I returned from Munich on Friday evening. I spent the remainder of the day catching up on the latest home and work news with TB and forcing myself to stay awake. I went to bed around midnight and woke up around 2 PM, Saturday! That should give you some idea of how exhausting these past few weeks have been.
It will take several more days before my body adjusts, at which point I will be heading out again…this time for vacation.
How was Munich? First and foremost, Oktoberfest was completely wasted on me. I don’t drink and I don’t eat beef or pork. The Bavarians thought I was from Mars. I spent my days in the Worldwide Marketing Leads Summit meetings from 8 AM to 5 PM. The evenings were spent dining with colleagues then working from my room to catch up on all the e-mail I had missed while attending the summit. Fun, fun, fun.
About a year ago I wrote about tracking the gas mileage for my Mazda 626 and the price of gas here on the eastside of the Seattle metro area. Here is a quick update so you can see how both have changed over the course of a year.
The "AVERAGES" row above is cumulative from June 2004 when recording began. Below are the averages restricted to the date range displayed in the chart above (Oct 16, 2006 through Sep 12, 2007).
Comparing this past year to the overall numbers:
- I go slightly longer between refills (27.5 vs. 23.9 days) and put more gas in my car (12.6 vs. 12.0 gallons) each time.
- My mileage (MPG) average of 25.6 continues to trail the historical average of 26.8 since moving closer to work. Considering how much closer we live (5 mile vs. 17 mile one-way commute) my MPG average remains very respectable. (Hypothetical high-five to the Mazda engineers.)
- All the "Price Per" entries (PPG, PPM, PPD) are more a reflection of the increasing cost of gas than my driving habits or car. Below is a chart showing how gas has increased almost 50% in our area between June 2004 and Sep 2007.
Note that May is still the worst possible month to take a road trip. I am considering making May my official public transportation month.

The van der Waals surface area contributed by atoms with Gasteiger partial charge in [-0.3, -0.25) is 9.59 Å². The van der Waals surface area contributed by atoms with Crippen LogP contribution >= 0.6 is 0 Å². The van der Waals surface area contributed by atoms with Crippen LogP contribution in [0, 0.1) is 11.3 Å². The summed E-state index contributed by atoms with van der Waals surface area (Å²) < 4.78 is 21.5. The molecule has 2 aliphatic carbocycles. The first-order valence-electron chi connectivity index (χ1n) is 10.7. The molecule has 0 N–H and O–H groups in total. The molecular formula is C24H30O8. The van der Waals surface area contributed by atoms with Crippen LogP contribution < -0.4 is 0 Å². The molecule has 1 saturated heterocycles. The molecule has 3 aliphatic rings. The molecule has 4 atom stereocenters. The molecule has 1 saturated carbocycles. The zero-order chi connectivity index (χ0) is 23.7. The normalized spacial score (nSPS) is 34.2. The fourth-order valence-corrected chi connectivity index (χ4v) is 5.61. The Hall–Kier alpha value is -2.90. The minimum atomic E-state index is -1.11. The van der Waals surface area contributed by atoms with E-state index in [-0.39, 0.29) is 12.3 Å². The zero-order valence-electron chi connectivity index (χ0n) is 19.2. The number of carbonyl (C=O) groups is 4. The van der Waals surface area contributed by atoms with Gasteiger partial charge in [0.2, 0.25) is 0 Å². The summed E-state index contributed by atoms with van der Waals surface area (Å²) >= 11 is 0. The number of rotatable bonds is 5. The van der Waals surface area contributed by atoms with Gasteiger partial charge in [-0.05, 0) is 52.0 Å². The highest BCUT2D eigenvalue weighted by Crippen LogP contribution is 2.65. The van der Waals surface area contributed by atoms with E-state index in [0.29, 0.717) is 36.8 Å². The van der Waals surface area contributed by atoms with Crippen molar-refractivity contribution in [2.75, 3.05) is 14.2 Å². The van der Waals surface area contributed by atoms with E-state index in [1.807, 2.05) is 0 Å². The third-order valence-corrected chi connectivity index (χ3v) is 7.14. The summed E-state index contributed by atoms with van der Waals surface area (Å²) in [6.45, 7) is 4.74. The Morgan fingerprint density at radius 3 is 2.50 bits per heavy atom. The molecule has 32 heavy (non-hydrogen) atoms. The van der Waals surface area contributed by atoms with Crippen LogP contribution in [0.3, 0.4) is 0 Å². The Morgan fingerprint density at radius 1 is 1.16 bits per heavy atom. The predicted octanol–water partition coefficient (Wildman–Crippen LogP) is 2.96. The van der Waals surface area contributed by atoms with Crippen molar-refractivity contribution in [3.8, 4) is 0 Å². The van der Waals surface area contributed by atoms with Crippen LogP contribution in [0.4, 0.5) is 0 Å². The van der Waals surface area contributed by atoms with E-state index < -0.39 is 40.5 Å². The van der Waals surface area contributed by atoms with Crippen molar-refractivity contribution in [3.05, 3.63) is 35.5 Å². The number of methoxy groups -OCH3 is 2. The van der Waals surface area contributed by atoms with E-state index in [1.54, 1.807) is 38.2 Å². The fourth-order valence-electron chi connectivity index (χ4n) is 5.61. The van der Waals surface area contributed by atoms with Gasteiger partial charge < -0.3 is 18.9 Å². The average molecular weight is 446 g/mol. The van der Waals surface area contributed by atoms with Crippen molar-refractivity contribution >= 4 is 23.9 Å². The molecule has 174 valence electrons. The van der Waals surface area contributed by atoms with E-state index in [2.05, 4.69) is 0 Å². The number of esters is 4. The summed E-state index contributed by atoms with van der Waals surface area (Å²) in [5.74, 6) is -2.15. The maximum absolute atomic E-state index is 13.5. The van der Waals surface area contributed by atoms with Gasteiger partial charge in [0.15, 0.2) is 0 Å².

I am just returning to Seattle from Tokyo where I was the keynote speaker for Remix Japan. About 1500 people attended the event held at the Tokyo International Forum on Wednesday, September 19. In addition to the 80-minute keynote, I also presented a 50-minute general session for all attendees.
The keynote and general session covered various aspects of Microsoft’s Software+Services initiative and our broad Web platform, tools and services portfolio. Following the 3 hours for the back-to-back keynote and general session I spent another 3 hours in the afternoon doing interviews & briefings with members of the Japanese press.
It was my first time visiting Japan and the trip was too short for me to really take Tokyo and its 12+ million residents in. I spent the morning of Sep 18 meeting with my colleagues in the Microsoft Japan building near Shinjuku station (the busiest train station in the world). We then spent the rest of the day in rehearsals with the various partners and Microsoft staffers who were preparing demos for the keynote and general sessions. I left my hotel room at the Park Hyatt—the hotel featured in the movie Lost in Translation…it’s amazing!—at 9 AM and returned just before midnight. I was in the bed by 1 AM and up again at 6 AM to make it to the venue by 8 AM for final keynote preparations. The keynote started at 10 AM.
|Picture of Tokyo from Park Hyatt
Nikon D200, Nikon 18-200 f/3.5 @ 18mm f/16, ISO 400, 1/80
|Panorama captured from room 4216 at the Park Hyatt hotel. It consists of 5 individual, landscape photos taken by hand (no tripod) then stitched together as described in my panorama tutorial.
Continue reading “Back from the Land of the Rising Sun”
This week I am representing my business unit at the National Black MBA Association conference as a hiring manager at the career fair. The event is in Orlando. I arrived late last night and will return to Seattle on Saturday afternoon.
I am here to interview MBA candidates/recipients for exactly one position across my Vice President’s entire organization and to help staff the company booth in the exhibition hall. I have recruited and attended events for many years so the mechanics are familiar. This is my first time attending an MBA event, however, and MBA’s are some odd birds, indeed.
A few observations (warning: blatant generalizations follow):
- Every recent MBA wants a base salary more than they are able to prove they deserve.
- There are an awful lot of MBAs competing for very few well-paying jobs (see #1).
- MBAs dress very well. There was a higher concentration of (knock-off?) designer handbags and tailored suits in the Orange County Convention Center than I saw my entire time in France or Italy, combined.
I realize the observations above only apply to a subset of the MBA population. Several of my co-workers and friends have MBAs. They are all smart, driven people who earn every dollar they are paid. Lawyers, on the other hand… 😉
Between September 12 and October 19 I will be traveling to 7 cities in 6 countries on 4 continents. In order, I will visit Orlando, Tokyo, Munich, Portland, Buenos Aires, Sao Paulo and Madrid. The only personal trip in the bunch is to South America to celebrate the 10-year wedding anniversary of some of our closest friends from school. We are also planning a vacation in Thailand around Thanksgiving.
Remember how I was worrying whether I would attain United 1K status again for 2008? Umm, let’s just say that will no longer be a problem with the travel planned between now and the rest of the year.
If all goes as planned, by the end of the year I will have increased my Countries Visited list to 25 — adding Sweden, Japan, Argentina, Brazil and Thailand between May and November this year. Woohoo!